DATELINE: Inventor & Movie Star
Beauty & Brains
You might as well start with Mel Brooks making a joke of Headley Lamarr in Blazing Saddles. It gave actress Hedy Lamarr notorious fame forever.
She didn’t need it. She needed recognition for being one of the foremost immigrant inventors in American history: giving us frequency hopping, used in wi-fi, Bluetooth, rocket science, and myriad other technology. Move over, Einstein.
Yes, the most beautiful Austrian actress in Hollywood history was a genius. Hedy Lamar found tabloid scandal easier to condemn her life than history to exonerate her achievement.
She paid a dear price in those decades for overstepping the bounds of glamour and wanting intellectual equality. Hedy Lamar had a half-dozen husbands, and probably lovers galore, but one of those men—Howard Hughes—was more intrigued with her brain. He put his raft of scientists at her disposal.
What actress movie star came home from playing Tondelayo in White Cargo and sat down at her chemists’ table to do inventing? She wanted to create a weapon to help in World War II torpedo technology. The US Navy just laughed at her creation. She never made a dime off it.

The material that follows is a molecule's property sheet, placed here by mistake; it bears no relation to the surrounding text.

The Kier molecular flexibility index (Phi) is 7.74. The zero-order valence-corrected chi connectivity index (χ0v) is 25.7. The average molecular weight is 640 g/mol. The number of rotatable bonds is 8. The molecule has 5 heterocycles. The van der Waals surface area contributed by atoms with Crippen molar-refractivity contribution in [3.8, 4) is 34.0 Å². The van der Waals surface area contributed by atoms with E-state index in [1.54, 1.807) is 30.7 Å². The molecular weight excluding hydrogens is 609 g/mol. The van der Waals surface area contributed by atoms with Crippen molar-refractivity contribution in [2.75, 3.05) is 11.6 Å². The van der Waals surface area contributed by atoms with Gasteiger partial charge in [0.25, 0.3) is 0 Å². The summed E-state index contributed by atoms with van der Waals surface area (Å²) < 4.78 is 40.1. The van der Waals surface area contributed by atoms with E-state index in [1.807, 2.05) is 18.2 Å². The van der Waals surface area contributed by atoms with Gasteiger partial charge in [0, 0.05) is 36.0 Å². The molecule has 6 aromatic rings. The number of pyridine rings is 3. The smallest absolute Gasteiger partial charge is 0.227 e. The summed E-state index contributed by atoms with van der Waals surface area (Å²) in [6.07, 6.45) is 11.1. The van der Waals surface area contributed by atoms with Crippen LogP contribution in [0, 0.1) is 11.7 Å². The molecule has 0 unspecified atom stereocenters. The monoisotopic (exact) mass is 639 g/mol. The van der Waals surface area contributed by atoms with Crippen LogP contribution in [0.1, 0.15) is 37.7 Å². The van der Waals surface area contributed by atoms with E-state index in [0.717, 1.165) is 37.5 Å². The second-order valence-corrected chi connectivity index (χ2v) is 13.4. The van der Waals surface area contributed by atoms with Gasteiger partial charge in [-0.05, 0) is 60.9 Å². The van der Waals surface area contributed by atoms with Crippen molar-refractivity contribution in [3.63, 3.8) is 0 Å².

Hedy was Delilah for Cecil B. DeMille. She was Bob Hope’s foil in My Favorite Spy. How could she be something more? She was fired, replaced by Zsa Zsa Gabor in her last attempt at movie stardom in the 1960s.
The brilliant documentary, Bombshell, may stun you with revelations. It will sadden you about ignored genius and the sensitivity of a mistreated soul.
Hedy Lamarr deserved much, much more, but she was a fighter and would not let the world break her on its yoke of beauty and shallow talents.
This film Bombshell: the Hedy Lamarr Story is heady stuff, one of the most stunning documentaries on Hollywood’s inner secret life of stars.